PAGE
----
We’ve been looking closely at the Outlook app for iOS and Android as well as online reviews and the many comments from Office-Watch.com readers.
We’ve come to the conclusion that there are two different apps. The preview versions that the public are trying and there’s other, quite different, apps which are being given to journalists.
Truly, we read the glowing reviews of the Outlook apps, singing its praises at the newest and greatest way to manage email on a device. Even the grossly overused hype ‘killer app’ is being thrown around.
But then we use the Outlook apps ourselves and it’s like a different product from the one being lauded in the press. We can see some of the interesting features. Some are different but not necessarily good or appropriate. Others aren’t really new at all. Yet others might be good but they don’t interact with the main Outlook programs for Windows or Mac, so they’re more likely to be a nuisance or confusing.
There’s no mention of the security and privacy concerns about the new apps.
There’s little mention of the wide gap in features between the Apple and Android versions of the Outlook app.
What’s the rush?
Overall, the Outlook preview apps show all the signs of something rushed out by Microsoft. The apps were bought by Microsoft in 2014, been given a quick coat of paint and pushed out under Microsoft’s brand. Little attention has been given to consistency with Outlook or Exchange Server features. Legitimate security concerns were ignored entirely.
The promotion and developments of the Outlook apps is haphazard and confused – a rarity from Microsoft who are usually so slick and professional. Depending on where you look, Outlook apps work with contacts or maybe not (it doesn’t). Microsoft can’t even decide if the Outlook apps are a public release or just a preview.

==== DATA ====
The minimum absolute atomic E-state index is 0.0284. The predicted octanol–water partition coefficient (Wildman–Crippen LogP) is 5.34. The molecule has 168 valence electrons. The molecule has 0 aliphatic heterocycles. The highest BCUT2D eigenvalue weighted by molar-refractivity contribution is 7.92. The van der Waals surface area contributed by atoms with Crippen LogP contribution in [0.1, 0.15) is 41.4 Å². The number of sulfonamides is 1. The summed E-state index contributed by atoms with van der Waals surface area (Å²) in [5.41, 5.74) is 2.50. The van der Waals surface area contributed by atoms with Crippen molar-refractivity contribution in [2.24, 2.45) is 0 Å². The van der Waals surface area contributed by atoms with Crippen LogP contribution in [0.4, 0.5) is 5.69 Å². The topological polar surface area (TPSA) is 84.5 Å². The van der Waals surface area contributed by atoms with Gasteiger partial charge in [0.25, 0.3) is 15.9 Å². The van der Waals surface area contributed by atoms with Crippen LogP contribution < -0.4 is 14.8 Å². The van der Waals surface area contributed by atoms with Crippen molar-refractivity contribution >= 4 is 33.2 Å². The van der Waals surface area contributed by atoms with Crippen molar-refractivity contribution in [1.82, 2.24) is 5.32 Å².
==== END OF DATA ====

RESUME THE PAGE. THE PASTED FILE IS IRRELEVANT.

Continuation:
“I cannot believe that Microsoft has done what they’ve done. Even as a non-Microsoft guy I would have expected that they obey the rules of common company security rules.” – Rene Winkelmeyer
Now Microsoft is madly changing the apps to address even basic security concerns like remote wiping. These are things that should have been fixed before a public preview. With all the other mobile and cloud announcements about Microsoft Office, surely the public preview of Outlook apps could have waited a month or two so the developers could do their job right?
Let’s look at some of these features that make no sense in Microsoft’s long-established email system with Outlook for Windows or Mac.
Focused and Other views
The Outlook apps separate your Inbox into two views – Focused and Other. The apps have settings that decide what are important messages (Focused) and the rest go into Other. Over time, you can train the app to know what you prefer to be in the Focused view.
We’ve never had good experiences with these ‘artificial intelligence’ attempts to arrange email. They’re dynamite on paper but not good enough to handle all the different ways people get and manage their messages. But the split view might work for some people and they’re welcome to try it.
The Outlook apps need a single Inbox view, if only for consistency with Outlook for Windows, Mac and online. You can rid yourself of the Focused Inbox and return to a traditional view at Settings | Focused Inbox.
Outlook for iOS also has an ‘Organize Mail by thread’ option (akin to Conversations in Outlook Windows/Mac). The Android apps should have the same feature soon.
Lots of praise for the swipe actions in the Outlook app, but we’re not sure why.